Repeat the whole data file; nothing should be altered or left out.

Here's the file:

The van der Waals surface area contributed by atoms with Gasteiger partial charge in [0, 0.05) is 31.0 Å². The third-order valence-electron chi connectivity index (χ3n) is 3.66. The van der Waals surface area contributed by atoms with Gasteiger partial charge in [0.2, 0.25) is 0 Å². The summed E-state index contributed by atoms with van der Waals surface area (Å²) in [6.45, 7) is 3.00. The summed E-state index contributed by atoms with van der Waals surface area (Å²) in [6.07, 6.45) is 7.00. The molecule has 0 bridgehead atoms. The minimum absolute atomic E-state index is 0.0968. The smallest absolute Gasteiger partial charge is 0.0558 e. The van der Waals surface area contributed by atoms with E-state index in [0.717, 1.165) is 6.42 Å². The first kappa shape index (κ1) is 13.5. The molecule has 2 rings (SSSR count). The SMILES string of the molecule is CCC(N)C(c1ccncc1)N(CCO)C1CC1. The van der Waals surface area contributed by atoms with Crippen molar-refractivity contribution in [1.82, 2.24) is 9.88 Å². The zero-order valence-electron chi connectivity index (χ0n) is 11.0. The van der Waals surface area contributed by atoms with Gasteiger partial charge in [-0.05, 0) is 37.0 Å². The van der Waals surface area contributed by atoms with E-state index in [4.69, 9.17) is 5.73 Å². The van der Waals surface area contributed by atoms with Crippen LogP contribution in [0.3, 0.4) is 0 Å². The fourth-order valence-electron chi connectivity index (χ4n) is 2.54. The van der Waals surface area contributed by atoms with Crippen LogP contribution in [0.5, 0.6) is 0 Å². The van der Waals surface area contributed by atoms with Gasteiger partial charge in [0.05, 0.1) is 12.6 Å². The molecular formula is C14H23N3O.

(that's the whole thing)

The van der Waals surface area contributed by atoms with Gasteiger partial charge in [0, 0.05) is 31.0 Å². The third-order valence-electron chi connectivity index (χ3n) is 3.66. The van der Waals surface area contributed by atoms with Gasteiger partial charge in [0.2, 0.25) is 0 Å². The summed E-state index contributed by atoms with van der Waals surface area (Å²) in [6.45, 7) is 3.00. The summed E-state index contributed by atoms with van der Waals surface area (Å²) in [6.07, 6.45) is 7.00. The molecule has 0 bridgehead atoms. The minimum absolute atomic E-state index is 0.0968. The smallest absolute Gasteiger partial charge is 0.0558 e. The van der Waals surface area contributed by atoms with E-state index in [0.717, 1.165) is 6.42 Å². The first kappa shape index (κ1) is 13.5. The molecule has 2 rings (SSSR count). The SMILES string of the molecule is CCC(N)C(c1ccncc1)N(CCO)C1CC1. The van der Waals surface area contributed by atoms with Crippen molar-refractivity contribution in [1.82, 2.24) is 9.88 Å². The zero-order valence-electron chi connectivity index (χ0n) is 11.0. The van der Waals surface area contributed by atoms with Gasteiger partial charge in [-0.05, 0) is 37.0 Å². The van der Waals surface area contributed by atoms with E-state index in [4.69, 9.17) is 5.73 Å². The van der Waals surface area contributed by atoms with Crippen LogP contribution in [0.3, 0.4) is 0 Å². The fourth-order valence-electron chi connectivity index (χ4n) is 2.54. The van der Waals surface area contributed by atoms with Crippen LogP contribution in [0.5, 0.6) is 0 Å². The van der Waals surface area contributed by atoms with Gasteiger partial charge in [0.05, 0.1) is 12.6 Å². The molecular formula is C14H23N3O.